For UNICEF, child deaths in Gaza “increasingly taint our collective conscience”

For UNICEF, child deaths in Gaza “increasingly taint our collective conscience”

UNICEF calls for an immediate ceasefire and uninterrupted and unhindered access for humanitarian assistance.

The toll over the past 18 days has been appalling for children in the Gaza Strip, with 2,360 deaths and 5,364 injuries recorded due to incessant attacks, or more than 400 children killed or injured daily. Furthermore, more than 30 Israeli children are said to have lost their lives, and dozens of others remain unable to leave the Gaza Strip. The 18-day period marks the deadliest escalation of hostilities in the Gaza Strip and Israel observed by the United Nations since 2006.

Almost all children in the Gaza Strip are experiencing deeply stressful and traumatic events, in a context marked by massive destruction, incessant attacks, displacement and severe shortages of basic necessities, such as food, water and medicines.

“The killings, mutilations and abductions of children, attacks on hospitals and schools, and denials of access to humanitarian assistance constitute a serious violation of children’s rights,” said Adele Khodr, Regional Director of UNICEF for the Middle East and North Africa. “UNICEF urgently calls on all parties to declare a ceasefire, allow humanitarian access and release all hostages. Even wars are subject to rules. It is imperative to protect civilians, and in particular children, and to avoid targeting them at all costs, whatever the circumstances. »

The West Bank is also reporting an alarming increase in the number of victims. Indeed, nearly a hundred Palestinians, including 28 children, lost their lives, and at least 160 children were injured. Even before the tragic events of October 7, 2023, children in the West Bank were grappling with the highest wave of conflict-related violence in 20 years, with 41 deaths this year to date. of Palestinian children and 6 deaths of Israeli children.

“The situation in the Gaza Strip increasingly taints our collective conscience. The number of children killed and injured is simply appalling,” added Ms. Khodr. “It is all the more worrying to note that in the absence of an easing of tensions and authorization of access for humanitarian aid, notably allowing the delivery of food, water, medical supplies and fuel, the number of daily victims will continue to increase. »

Fuel is essential to the operation of essential facilities such as hospitals, desalination plants and pumping stations. The neonatal intensive care units accommodate more than 100 newborns, some of whom cannot survive without an incubator or mechanical ventilation. However, this equipment requires an uninterrupted power supply.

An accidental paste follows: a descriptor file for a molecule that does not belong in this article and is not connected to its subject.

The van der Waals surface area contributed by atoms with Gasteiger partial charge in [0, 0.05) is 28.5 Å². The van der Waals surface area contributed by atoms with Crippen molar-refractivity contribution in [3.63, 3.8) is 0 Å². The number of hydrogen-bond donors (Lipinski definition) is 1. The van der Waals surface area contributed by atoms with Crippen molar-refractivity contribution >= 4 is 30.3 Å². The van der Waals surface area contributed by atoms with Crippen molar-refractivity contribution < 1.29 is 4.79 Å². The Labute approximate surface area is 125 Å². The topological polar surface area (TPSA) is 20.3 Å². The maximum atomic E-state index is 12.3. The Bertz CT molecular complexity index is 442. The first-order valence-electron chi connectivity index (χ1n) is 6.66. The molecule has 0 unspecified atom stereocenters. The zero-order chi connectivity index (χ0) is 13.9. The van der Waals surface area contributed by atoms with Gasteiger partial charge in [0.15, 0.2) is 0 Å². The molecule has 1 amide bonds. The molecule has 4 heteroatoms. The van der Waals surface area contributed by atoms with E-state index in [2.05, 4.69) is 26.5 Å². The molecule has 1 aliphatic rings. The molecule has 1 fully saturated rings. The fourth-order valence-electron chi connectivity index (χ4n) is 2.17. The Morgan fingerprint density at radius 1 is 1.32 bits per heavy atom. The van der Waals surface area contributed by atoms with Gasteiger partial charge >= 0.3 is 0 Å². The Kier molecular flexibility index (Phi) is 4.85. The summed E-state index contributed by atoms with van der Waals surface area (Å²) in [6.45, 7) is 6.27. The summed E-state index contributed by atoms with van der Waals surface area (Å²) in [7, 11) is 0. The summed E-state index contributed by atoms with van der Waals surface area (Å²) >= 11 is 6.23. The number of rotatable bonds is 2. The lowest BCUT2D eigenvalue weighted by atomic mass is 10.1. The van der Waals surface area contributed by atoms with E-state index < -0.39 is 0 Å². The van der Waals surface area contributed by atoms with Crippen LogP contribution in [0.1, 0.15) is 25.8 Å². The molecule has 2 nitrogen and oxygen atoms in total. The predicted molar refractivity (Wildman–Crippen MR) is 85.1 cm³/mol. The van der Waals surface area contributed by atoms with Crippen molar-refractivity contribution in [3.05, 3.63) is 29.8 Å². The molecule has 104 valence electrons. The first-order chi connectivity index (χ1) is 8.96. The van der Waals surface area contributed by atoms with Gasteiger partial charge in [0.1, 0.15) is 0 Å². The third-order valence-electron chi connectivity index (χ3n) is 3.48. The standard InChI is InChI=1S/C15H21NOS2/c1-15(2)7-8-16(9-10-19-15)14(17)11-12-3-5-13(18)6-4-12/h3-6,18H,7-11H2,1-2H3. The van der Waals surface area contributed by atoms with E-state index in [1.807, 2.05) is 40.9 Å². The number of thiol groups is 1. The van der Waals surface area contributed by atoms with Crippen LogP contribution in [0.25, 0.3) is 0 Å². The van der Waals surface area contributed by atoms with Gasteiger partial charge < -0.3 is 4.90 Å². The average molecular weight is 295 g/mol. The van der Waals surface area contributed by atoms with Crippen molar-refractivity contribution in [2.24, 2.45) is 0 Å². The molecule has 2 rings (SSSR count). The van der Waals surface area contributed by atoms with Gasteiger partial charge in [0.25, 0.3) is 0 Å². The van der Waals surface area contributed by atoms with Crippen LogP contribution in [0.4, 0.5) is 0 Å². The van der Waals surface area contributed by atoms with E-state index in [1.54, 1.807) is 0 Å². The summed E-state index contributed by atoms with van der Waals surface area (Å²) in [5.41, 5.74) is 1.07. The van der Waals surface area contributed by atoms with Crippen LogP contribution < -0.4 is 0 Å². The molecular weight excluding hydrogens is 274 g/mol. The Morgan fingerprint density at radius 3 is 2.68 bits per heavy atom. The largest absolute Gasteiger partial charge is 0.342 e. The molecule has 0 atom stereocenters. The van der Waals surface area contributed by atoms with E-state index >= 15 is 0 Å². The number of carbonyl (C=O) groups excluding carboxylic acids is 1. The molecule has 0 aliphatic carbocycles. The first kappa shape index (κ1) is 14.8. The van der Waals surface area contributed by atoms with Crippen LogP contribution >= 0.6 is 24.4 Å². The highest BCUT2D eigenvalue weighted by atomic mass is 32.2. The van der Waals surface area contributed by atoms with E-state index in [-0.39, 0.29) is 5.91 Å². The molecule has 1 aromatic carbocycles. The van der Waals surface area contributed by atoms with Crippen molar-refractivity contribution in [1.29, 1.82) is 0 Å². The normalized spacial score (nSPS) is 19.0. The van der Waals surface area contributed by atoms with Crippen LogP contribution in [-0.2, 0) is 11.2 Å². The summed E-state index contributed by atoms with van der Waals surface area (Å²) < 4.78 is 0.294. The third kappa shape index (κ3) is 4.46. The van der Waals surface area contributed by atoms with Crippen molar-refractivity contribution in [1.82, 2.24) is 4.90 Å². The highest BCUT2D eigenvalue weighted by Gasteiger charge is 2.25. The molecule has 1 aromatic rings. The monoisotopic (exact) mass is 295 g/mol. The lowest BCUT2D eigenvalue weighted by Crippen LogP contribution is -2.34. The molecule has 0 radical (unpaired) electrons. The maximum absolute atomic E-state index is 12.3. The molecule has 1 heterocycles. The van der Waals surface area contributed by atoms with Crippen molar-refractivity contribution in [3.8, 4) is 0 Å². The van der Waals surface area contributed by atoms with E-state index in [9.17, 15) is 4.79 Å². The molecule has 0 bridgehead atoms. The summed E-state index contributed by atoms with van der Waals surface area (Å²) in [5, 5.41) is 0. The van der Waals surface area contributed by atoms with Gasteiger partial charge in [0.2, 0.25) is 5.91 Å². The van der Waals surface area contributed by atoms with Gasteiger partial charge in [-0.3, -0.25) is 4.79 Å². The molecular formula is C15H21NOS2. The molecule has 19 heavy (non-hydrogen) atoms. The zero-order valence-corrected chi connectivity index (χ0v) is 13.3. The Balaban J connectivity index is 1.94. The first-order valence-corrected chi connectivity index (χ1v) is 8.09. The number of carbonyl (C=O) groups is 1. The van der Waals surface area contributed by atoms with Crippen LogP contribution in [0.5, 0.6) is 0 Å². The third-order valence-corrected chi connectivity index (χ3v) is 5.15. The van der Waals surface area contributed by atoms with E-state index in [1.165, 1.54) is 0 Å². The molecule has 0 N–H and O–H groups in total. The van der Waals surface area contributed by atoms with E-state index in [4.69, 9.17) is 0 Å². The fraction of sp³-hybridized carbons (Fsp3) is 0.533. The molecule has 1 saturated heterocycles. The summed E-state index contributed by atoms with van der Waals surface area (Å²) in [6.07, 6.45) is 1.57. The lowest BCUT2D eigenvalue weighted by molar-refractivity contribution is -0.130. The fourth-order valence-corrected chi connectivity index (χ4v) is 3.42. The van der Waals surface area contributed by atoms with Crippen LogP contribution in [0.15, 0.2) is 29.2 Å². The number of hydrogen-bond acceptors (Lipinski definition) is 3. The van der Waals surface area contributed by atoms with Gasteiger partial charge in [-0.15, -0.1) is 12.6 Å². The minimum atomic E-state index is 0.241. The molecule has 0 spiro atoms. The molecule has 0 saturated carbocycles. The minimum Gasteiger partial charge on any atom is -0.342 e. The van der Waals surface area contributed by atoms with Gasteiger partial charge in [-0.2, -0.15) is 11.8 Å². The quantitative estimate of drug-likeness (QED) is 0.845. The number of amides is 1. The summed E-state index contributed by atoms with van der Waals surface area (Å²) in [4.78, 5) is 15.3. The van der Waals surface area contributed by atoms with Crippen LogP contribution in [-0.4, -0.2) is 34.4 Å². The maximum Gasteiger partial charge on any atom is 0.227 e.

All residents of the Gaza Strip, nearly 2.3 million people, are facing a severe water shortage which poses an immediate threat to children, who represent around 50% of the population. The majority of water supply systems have been severely impacted or are no longer operational due to several factors, including fuel shortages and damage to vital production, treatment and distribution infrastructure. Currently, production capacity barely reaches 5% of the usual daily volume.

Vulnerable populations rely on non-potable water sources, including highly saline water or brackish water from agricultural wells. To make the situation worse, Gaza’s five sewage treatment plants stopped operating, mainly due to lack of fuel, leading to the discharge of more than 120,000 cubic meters of sewage into the sea.

“The footage showing the rescue of children from the rubble, injured and in distress, then waiting trembling to be treated in hospitals, illustrates the immeasurable horror of the ordeal endured by them. However, without humanitarian access, deaths resulting from attacks may only represent the tip of the iceberg,” said Ms. Khodr. “The toll will worsen exponentially if incubators stop working, if hospitals are deprived of electricity and if children continue to drink unsafe water and do not have access to the medicines they need when they get sick. »

To respond to the dire situation of children in the Gaza Strip, UNICEF calls for:

  • Declare an immediate humanitarian pause;
  • Open all crossing points into Gaza for safe, uninterrupted and unimpeded access for humanitarian assistance, including the delivery of water, food, medical supplies and fuel;
  • Allow urgent medical cases to leave Gaza or receive essential health care;
  • Respect and protect civilian infrastructure such as shelters and schools, as well as health, electricity, water and sanitation facilities, in order to prevent civilian casualties, child deaths and epidemics, and providing care to the sick and injured.